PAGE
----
The National Environment Agency (NEA) has organised another Clean & Green Hackathon, this time the themes include minimising food and plastic waste, and ways of improving our hawker centres. More details below! Be sure to sign up!
Whether you’re an environmental expert or social historian, a developer or designer, policymaker or marketer. This is the challenge for you!
Come brainstorm ideas and work with innovative people to create solutions to empower Singaporeans to reduce waste and recycle, and enhance the hawker centre experience!
Programme for Hackathon Kick-off
You’re invited to the ECO Connect Networking Session with corporates and NGOs that contribute to a clean and green Singapore.
Following this is the Hackathon kick-off that features presentations by experts to inspire you, an overview of the themes and the opportunity to pitch your idea to the audience to form your team!
Date: Friday – Sunday, 14-16 November 2014
Networking Session: 5.30pm to 7pm
Hackathon Kick-off: 7pm to 9pm
Venue: 237 South Bridge Road
Minimising Our Waste
“Food waste” is defined as food that is discarded or sent for recycling or disposal, and includes peelings, skins, bones, shells, etc. Food waste is produced in homes, as well as during food manufacturing processes and in the catering industry, food courts, restaurants, supermarkets, hawker centres, etc. Waste statistics in 2013 revealed that Singapore generated 796,000 tonnes of food waste, making up approximately 10% of the total waste generated. The amount of food waste generated in 2013 was also an increase of almost 40% from 558,900 tonnes in 2007 and close to 50% came from households.
While the increases could be attributed to an overall growth of our economy and population, the aim would be to reduce our amount of food waste.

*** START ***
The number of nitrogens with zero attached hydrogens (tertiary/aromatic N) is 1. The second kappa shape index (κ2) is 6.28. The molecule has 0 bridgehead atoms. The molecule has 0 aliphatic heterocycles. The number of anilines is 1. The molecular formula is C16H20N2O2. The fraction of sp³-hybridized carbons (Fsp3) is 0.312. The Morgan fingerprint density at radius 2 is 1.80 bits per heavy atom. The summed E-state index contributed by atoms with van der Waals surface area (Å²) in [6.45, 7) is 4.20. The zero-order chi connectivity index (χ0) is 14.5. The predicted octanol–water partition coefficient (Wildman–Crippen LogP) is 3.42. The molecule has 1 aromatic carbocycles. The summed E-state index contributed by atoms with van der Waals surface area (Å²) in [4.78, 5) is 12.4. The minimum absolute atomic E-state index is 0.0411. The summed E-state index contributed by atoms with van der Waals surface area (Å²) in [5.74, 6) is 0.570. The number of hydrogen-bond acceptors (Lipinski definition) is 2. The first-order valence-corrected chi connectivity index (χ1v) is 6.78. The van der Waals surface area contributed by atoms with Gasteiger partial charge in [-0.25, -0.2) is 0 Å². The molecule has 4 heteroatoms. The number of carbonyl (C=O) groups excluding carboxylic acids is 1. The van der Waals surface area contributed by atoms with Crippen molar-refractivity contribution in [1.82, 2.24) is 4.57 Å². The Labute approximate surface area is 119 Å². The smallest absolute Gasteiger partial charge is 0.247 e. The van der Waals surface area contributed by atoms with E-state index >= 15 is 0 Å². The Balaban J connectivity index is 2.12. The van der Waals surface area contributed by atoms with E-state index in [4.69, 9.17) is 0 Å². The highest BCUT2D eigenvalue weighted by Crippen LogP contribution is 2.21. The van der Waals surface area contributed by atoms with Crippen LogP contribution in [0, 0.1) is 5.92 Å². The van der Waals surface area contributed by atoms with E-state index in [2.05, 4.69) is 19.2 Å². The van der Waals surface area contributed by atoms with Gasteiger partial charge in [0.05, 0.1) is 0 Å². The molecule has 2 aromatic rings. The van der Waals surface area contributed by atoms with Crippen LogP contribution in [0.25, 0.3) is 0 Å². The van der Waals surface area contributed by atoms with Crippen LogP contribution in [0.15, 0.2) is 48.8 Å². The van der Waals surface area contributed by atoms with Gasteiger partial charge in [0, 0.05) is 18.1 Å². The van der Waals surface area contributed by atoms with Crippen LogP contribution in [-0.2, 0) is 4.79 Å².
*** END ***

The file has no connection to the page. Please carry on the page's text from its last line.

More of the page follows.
Key drivers of unnecessary household food waste might include purchasing food in excess of actual needs resulting in spoilt food, as well as poor storage and portion planning.
Before people can be motivated to change their behaviour and reduce food waste, it is necessary for them to be aware of how much is wasted, the impact of this waste and what can be done to reduce it. Awareness, like for the case of most problems, is the first step to finding a solution.
How can we use apps and other forms of technologies to:
- help us understand our waste patterns;
- assist appropriate purchases of foodstuff;
- enable better management of food purchases (e.g. track expiry date of food); and
- ultimately, drive changes in our behaviour to reduce food waste.
It is hard to imagine life without plastic. The amount of plastic waste generated globally each year is staggering. In Singapore, of the 832,200 tonnes of plastic waste generated in 2013, only 11% of the plastic waste was recycled and the rest was incinerated. Plastic is used extensively in packaging, especially in end-consumer products and disposables. To start, there are many opportunities to reduce the amount of plastic we use, and to reuse plastic as much as possible, before recycling it.
What can we do to inform and educate our community about the ways to reduce unnecessary purchase of plastic products, disposables or products with plastic packaging?
Can we use technology to encourage people to reuse plastic products and reduce dependence on plastic disposables?
How can we encourage the community through technology and behavioural support initiatives to increase the plastic recycling rate? Like with energy consumption initiatives, how can we leverage personal or community competitiveness to proactively address this growing problem?
Improving Our Hawker Centres
Hawker centres have long been established as a location for inexpensive and good local food. Integrated with wet markets, they are communal spaces for Singaporeans to do their grocery shopping and meet up with their neighbours.
Initially designed to house street hawkers, hawker centres and wet markets have become a draw for locals/tourists, patrons like them seek out hawker centres to taste the culture and tradition from Singapore’s local chefs.
The operating hours of the stalls are largely determined by stallholders. Over time, this has led to some centres being known as “day” hawker centres while others as “night” hawker centres. Similarly, most stalls in the wet markets only operate from morning to early afternoon. This affects the dining and shopping options for consumers and the vibrancy of the hawker centres.
First Prize $2,000
Second Prize $1,500
Third Prize $1,000
Best Tech $500
Best Design $500
Best ‘Maker’ $500
Sign up here!
Our partner, UP Singapore, would be happy to answer your questions. Drop them an email at firstname.lastname@example.org.